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    Want to attract investors? Solve these 3 HR hurdles

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    Wondering how to attract investors to your business?

    It takes more than promising financials and a well-crafted pitch. You must also demonstrate operational credibility to prove that your company is ready to maximize their investment dollars.

    While getting your human resources (HR) functions in order generally might not be top of mind when seeking outside investment, it can play a major role in getting you a deal.

    Having a well-established HR infrastructure helps show your company is ready to grow.

    With that in mind, here are the top three HR hurdles you should be ready to overcome if you want to attract investors.

    1. Leadership alignment

    When performing their due diligence, one of the first things investors will look at beyond the financials is your leadership team.

    As they look inside your organization, they’ll hope to see that you have a leadership team that emulates the corporate vision and has the acumen to execute the strategies they’re buying into as an operating partner.

    After conducting executive interviews, investors can quickly uncover misalignment between what that shared vision is supposed to be and what the current leadership team seems ready to support.

    For most investors, having a misaligned management team is often too risky.

    If there’s a breakdown between the goals of the investment group and the goals of an organization’s C-suite, that can trickle down through the company. Ultimately, this may prevent the business from moving in the direction the investors have deemed to be most profitable.

    In this case, investors are usually only willing to proceed if they can replace the current management team with their own proven leaders – people they can trust to act as intermediaries from the equity firm to the investment opportunity.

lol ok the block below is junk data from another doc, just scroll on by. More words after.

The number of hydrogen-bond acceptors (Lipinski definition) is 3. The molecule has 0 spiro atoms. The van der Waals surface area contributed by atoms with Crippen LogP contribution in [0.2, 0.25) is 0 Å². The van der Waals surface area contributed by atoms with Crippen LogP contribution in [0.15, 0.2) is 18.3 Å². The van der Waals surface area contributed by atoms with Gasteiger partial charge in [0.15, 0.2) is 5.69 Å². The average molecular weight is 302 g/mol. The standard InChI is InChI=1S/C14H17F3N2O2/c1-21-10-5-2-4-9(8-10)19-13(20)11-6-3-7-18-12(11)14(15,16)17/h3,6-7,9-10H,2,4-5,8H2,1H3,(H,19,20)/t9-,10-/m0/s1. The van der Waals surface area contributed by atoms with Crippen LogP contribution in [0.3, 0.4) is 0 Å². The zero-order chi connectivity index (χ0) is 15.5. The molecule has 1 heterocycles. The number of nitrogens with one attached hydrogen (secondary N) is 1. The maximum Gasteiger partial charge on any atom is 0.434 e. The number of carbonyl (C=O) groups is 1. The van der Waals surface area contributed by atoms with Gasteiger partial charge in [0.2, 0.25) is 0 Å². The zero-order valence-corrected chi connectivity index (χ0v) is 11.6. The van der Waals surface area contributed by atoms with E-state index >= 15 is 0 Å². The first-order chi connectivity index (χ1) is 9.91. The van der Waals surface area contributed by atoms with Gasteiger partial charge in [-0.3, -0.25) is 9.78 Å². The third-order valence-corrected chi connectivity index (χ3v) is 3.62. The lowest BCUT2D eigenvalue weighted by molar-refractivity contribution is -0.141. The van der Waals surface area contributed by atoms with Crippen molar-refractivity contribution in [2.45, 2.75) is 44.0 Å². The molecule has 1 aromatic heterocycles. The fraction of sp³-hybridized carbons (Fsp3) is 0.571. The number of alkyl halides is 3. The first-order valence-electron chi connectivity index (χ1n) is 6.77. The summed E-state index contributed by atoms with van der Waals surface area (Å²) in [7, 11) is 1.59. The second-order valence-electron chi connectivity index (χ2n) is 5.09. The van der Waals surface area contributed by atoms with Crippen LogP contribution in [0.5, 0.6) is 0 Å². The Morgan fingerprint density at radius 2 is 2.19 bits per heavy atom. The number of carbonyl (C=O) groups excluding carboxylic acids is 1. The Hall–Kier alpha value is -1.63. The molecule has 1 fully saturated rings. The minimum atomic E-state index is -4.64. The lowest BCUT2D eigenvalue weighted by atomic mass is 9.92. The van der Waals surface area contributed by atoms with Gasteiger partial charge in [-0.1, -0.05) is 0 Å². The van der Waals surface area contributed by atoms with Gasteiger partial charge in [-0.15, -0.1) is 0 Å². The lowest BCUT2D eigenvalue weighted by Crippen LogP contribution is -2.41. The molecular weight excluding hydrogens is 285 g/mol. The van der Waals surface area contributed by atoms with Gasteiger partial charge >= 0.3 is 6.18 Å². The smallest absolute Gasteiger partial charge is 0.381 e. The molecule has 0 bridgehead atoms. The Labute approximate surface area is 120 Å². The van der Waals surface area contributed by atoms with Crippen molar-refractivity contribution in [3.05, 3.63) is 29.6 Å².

If you’re pursuing or preparing to seek outside investment:

    • Has your entire leadership team been involved in the process?
    • Is everyone on board with it?
    • What do you need to do to gain internal buy-in?

    Involving all your internal stakeholders early on will help demonstrate unity and alignment if things move forward with an investor.

    Do you have work to do in this area? Here are a few key questions that can help you determine what’s behind ineffective leadership.

    2. Company culture

    What kind of company culture do you have? Your answer matters more to potential investors than you may realize.

    Company culture is a critical HR aspect to attracting investors because they aren’t just buying into your business or your leadership team. Essentially, they’re also buying into your employees. And it’s these employees who are supposed to execute on your business strategy.

    The way your people feel about their leaders and the company’s vision has a significant impact on the future of your organization.

    In top-performing companies, employees are engaged and willing to give discretionary effort when needed to help the organization succeed.

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